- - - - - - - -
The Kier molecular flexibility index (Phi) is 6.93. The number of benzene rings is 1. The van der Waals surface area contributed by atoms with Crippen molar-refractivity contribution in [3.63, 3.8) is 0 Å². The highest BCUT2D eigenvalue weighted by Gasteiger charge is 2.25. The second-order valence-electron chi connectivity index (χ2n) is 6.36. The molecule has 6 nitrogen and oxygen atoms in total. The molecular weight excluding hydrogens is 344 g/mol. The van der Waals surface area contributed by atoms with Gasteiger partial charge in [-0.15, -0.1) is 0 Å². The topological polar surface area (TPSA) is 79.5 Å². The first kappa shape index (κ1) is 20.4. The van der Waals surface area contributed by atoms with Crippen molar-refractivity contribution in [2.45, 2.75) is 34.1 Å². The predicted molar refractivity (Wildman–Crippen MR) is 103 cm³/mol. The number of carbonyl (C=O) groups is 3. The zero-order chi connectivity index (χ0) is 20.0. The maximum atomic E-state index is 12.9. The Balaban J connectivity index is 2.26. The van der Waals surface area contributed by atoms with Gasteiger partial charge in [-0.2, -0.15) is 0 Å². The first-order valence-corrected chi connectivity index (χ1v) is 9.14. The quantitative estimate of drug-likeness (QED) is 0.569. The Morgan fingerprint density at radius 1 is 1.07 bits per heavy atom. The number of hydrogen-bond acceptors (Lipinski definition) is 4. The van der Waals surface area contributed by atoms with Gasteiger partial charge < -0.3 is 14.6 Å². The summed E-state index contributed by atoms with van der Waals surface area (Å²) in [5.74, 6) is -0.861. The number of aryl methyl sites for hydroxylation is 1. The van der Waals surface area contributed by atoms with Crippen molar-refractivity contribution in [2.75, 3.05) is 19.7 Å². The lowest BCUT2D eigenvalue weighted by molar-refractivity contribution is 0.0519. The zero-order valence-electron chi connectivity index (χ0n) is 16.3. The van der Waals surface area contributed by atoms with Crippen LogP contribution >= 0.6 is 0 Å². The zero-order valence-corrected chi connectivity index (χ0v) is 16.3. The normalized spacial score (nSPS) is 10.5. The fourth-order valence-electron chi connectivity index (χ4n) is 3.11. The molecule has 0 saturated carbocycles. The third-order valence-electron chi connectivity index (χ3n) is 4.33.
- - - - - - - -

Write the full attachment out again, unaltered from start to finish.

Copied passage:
The Kier molecular flexibility index (Phi) is 6.93. The number of benzene rings is 1. The van der Waals surface area contributed by atoms with Crippen molar-refractivity contribution in [3.63, 3.8) is 0 Å². The highest BCUT2D eigenvalue weighted by Gasteiger charge is 2.25. The second-order valence-electron chi connectivity index (χ2n) is 6.36. The molecule has 6 nitrogen and oxygen atoms in total. The molecular weight excluding hydrogens is 344 g/mol. The van der Waals surface area contributed by atoms with Gasteiger partial charge in [-0.15, -0.1) is 0 Å². The topological polar surface area (TPSA) is 79.5 Å². The first kappa shape index (κ1) is 20.4. The van der Waals surface area contributed by atoms with Crippen molar-refractivity contribution in [2.45, 2.75) is 34.1 Å². The predicted molar refractivity (Wildman–Crippen MR) is 103 cm³/mol. The number of carbonyl (C=O) groups is 3. The zero-order chi connectivity index (χ0) is 20.0. The maximum atomic E-state index is 12.9. The Balaban J connectivity index is 2.26. The van der Waals surface area contributed by atoms with Gasteiger partial charge in [-0.2, -0.15) is 0 Å². The first-order valence-corrected chi connectivity index (χ1v) is 9.14. The quantitative estimate of drug-likeness (QED) is 0.569. The Morgan fingerprint density at radius 1 is 1.07 bits per heavy atom. The number of hydrogen-bond acceptors (Lipinski definition) is 4. The van der Waals surface area contributed by atoms with Gasteiger partial charge < -0.3 is 14.6 Å². The summed E-state index contributed by atoms with van der Waals surface area (Å²) in [5.74, 6) is -0.861. The number of aryl methyl sites for hydroxylation is 1. The van der Waals surface area contributed by atoms with Crippen molar-refractivity contribution in [2.75, 3.05) is 19.7 Å². The lowest BCUT2D eigenvalue weighted by molar-refractivity contribution is 0.0519. The zero-order valence-electron chi connectivity index (χ0n) is 16.3. The van der Waals surface area contributed by atoms with Crippen LogP contribution >= 0.6 is 0 Å². The zero-order valence-corrected chi connectivity index (χ0v) is 16.3. The normalized spacial score (nSPS) is 10.5. The fourth-order valence-electron chi connectivity index (χ4n) is 3.11. The molecule has 0 saturated carbocycles. The third-order valence-electron chi connectivity index (χ3n) is 4.33.